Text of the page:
An Evaluation of Reduction Coagulation Microfiltration and Strong Base Anion Exchange Treatment Process Optimization for Drinking Water Hexavalent Chr An Evaluation of Reduction Coagulation Microfiltration and Strong Base Anion Exchange Treatment Process Optimization for Drinking Water Hexavalent Chr The United States Environmental Protection Agency (USEPA) is evaluating the health risk of ingesting hexavalent chromium (Cr(VI)) in order to determine the need for regulating Cr(VI) and California's Office of Health Hazard Assessment has already published a public health goal (PH G) of 0.020 micrograms per liter (ug/l) for C~VI) in drinking water. The California Department of Public Health (CDPH) is in the process of developing a maximum contaminant level (MCl) for C~VI) that will be promulgated in the near future. Interest in Cr(VI) is also prevalent in other States as the issue has been elevated due to congressional actions in 2011. For these reasons, research on Cr(VI) treatment technologies applicable to a wide range of water quality characteristics is needed. This research needs to consider the current treatment facilities that may be in place for treatment of other contaminants (e.g., arsenic) as well as explore newer technology, particularly the ones that could be appropriate for constrained sites available at groundwater production facilities. Coachella Valley Water District (CVWD) relies on groundwater for its' potable water supply serving 4 public water systems. CVWD operates over 100 wells and several groundwater treatment facilities. low levels of Cr(VI) occurs naturally in groundwater throughout most of CVWD's service area and many wells are expected to require treatment if the MCl is set at 20 ug/l or lower. This project is aimed at exploring recent changes to Reduction Coagulation Filtration (RCF) technology that could render this technology worthy of consideration at constrained sites around wells and also research on optimizing the use of strong base anion (SBA) technology for C~V) removal. The new development in the RCF technology based on the findings of WaterRF 4445 includes the use of chlorine for oxidation of remaining ferrous ions (thus requiring considerably less treatment time) and also the use of microfiltration for the removal of precipitates (WaterRF 4365). The research around the SBA optimization is targeted towards reuse of spent brine to minimize disposal volume and thus reduce treatment operational cost. The research plan includes bench and pilot -scale testing. Bench-scale studies, conducted under the guidance of Dr. Paul Westerhoff, will focus on determining the limits on spent brine reuse as well as identifying treatment needs for brine prior to reuse. Pilot-scale testing will be performed to assess the use of ferrous salts, chlorine, and microfiltration for implementing the RCF process at well sites. The pilot testing will be run in parallel to the on-going weak base anion (WBA) exchange pilot testing being conducted for WRF 4445. Conceptual level costs for the cost savings between RCMF (Reduction Coagulation Microfiltration) and RCF in the context of one potential MCl will be developed based on the research findings. Results will be publicly disseminated in a final report, a peer-reviewed publication, and presentations intended for utilities, engineering firms, and the regulatory community. The Principal Investigator on this study will be of Dr. Zaid Chowdhury of . Co-Pis will include Mr. Steve Bigley of CVWD, Dr. Paul Westerhoff of Arizona State University, and Dr. Nicole Blute of Hazen and Sawyer. In this project, CVWD seeks $75,000 from WaterRF. CVWD will provide $75,000 in matching funds and $25,000 for in-kind laboratory and monitoring for a total project budget of $175,000.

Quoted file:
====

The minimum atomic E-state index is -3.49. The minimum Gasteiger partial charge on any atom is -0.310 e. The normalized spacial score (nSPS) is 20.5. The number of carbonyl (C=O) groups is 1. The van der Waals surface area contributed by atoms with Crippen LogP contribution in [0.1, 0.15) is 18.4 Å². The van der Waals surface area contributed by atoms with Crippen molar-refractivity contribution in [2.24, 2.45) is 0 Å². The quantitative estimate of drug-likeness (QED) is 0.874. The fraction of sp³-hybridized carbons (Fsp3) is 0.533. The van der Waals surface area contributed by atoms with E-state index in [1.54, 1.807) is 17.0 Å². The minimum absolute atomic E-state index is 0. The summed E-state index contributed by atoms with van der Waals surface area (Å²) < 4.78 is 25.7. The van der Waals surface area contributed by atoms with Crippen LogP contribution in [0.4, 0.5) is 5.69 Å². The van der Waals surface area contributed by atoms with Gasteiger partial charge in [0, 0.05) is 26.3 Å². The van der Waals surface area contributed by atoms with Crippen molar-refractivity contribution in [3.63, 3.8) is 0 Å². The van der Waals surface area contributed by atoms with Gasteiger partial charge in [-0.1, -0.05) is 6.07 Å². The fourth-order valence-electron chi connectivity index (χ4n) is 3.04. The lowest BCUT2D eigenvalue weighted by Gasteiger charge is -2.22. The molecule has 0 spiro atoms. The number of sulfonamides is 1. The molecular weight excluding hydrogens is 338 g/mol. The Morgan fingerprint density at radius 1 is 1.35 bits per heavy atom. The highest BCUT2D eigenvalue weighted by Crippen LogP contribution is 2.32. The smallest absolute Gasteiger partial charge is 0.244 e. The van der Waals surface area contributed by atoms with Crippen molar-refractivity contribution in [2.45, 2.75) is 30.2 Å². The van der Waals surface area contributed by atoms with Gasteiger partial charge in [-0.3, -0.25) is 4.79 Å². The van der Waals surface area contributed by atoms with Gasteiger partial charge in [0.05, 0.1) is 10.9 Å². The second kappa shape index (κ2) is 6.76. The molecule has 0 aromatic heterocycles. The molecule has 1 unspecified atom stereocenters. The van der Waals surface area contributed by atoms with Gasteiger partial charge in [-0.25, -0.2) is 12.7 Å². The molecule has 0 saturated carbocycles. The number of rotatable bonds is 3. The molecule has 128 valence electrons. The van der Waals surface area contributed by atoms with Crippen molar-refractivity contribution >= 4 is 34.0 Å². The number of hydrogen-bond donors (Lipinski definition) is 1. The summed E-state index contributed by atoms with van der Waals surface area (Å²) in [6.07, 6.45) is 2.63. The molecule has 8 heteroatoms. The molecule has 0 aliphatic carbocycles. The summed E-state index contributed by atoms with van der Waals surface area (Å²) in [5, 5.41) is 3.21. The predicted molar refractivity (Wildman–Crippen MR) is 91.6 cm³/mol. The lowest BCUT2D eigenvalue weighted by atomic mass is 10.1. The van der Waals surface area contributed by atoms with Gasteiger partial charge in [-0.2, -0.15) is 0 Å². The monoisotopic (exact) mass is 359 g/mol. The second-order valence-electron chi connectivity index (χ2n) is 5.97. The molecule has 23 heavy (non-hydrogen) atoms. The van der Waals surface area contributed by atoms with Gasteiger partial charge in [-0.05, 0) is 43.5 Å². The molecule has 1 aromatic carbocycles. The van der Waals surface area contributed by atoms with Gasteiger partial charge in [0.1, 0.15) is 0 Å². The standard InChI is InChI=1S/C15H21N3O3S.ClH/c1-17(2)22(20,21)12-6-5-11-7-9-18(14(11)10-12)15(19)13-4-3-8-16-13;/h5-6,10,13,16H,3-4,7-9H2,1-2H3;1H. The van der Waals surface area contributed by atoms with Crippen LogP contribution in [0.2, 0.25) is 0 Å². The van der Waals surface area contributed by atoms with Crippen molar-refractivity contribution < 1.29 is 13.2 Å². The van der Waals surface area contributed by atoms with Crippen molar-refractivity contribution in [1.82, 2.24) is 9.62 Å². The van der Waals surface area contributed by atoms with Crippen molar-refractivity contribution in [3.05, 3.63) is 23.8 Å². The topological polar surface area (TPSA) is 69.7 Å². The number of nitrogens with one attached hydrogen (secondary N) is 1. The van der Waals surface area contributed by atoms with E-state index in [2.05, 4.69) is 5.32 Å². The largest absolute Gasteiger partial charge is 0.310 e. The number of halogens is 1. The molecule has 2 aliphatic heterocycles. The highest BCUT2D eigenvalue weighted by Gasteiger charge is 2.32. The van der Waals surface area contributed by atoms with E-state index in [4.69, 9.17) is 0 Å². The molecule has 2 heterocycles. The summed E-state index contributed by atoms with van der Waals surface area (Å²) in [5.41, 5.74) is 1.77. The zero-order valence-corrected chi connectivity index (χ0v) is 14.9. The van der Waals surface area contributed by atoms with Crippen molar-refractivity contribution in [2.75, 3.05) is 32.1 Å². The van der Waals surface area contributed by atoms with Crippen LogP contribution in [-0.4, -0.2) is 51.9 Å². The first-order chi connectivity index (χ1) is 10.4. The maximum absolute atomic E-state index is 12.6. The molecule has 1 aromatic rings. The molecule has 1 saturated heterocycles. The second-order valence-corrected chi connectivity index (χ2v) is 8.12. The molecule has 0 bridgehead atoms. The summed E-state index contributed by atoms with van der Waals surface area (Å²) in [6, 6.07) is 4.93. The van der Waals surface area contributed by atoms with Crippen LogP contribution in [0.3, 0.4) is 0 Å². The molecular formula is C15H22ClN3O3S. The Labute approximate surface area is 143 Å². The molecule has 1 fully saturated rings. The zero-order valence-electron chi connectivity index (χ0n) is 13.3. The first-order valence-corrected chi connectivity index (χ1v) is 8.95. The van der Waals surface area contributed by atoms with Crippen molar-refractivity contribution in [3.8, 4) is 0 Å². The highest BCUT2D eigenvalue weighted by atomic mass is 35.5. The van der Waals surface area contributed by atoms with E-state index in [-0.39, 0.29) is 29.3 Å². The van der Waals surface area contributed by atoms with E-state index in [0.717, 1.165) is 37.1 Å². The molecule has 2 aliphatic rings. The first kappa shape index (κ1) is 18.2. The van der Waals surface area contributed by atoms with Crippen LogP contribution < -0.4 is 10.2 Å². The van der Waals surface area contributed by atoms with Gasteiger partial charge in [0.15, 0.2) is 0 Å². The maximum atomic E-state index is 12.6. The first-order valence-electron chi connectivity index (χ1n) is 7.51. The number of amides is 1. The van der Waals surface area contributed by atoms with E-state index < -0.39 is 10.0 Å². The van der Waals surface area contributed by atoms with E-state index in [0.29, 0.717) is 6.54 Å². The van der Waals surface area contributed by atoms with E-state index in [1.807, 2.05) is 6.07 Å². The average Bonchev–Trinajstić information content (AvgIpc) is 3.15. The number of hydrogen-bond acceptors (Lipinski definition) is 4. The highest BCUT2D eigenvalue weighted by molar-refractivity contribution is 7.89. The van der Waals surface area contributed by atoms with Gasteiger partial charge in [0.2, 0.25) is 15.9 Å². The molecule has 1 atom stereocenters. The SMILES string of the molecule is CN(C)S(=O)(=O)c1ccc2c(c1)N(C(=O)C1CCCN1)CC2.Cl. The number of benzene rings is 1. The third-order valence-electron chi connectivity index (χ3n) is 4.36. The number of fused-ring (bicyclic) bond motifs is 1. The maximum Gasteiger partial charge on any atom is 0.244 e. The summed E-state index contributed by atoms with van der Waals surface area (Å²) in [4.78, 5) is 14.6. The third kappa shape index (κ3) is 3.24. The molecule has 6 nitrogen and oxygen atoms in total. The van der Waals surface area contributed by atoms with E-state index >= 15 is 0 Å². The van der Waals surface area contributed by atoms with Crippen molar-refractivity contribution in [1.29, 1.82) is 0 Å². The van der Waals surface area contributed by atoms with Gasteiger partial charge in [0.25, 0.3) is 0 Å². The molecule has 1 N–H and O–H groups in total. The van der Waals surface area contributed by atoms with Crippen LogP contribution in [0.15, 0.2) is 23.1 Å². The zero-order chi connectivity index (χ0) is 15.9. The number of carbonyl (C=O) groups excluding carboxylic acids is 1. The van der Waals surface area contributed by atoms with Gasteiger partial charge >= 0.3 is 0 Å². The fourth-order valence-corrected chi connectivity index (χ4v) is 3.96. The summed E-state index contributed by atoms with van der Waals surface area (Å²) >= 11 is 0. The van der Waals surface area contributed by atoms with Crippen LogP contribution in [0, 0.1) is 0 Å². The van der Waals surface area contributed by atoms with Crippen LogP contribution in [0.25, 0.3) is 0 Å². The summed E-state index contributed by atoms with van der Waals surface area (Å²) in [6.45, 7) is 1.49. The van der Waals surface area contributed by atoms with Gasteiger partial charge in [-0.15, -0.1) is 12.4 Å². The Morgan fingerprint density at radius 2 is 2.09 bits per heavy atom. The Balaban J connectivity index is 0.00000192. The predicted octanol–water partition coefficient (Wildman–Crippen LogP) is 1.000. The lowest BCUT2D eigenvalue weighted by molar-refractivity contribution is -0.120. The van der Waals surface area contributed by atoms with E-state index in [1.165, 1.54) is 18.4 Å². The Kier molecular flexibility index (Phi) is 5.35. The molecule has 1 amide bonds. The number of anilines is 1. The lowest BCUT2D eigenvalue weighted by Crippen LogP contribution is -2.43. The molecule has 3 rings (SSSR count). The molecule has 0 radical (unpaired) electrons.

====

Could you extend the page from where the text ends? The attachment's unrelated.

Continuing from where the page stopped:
|Effective start/end date||8/17/13 → 8/17/14|
- Water Research Foundation: $25,000.00
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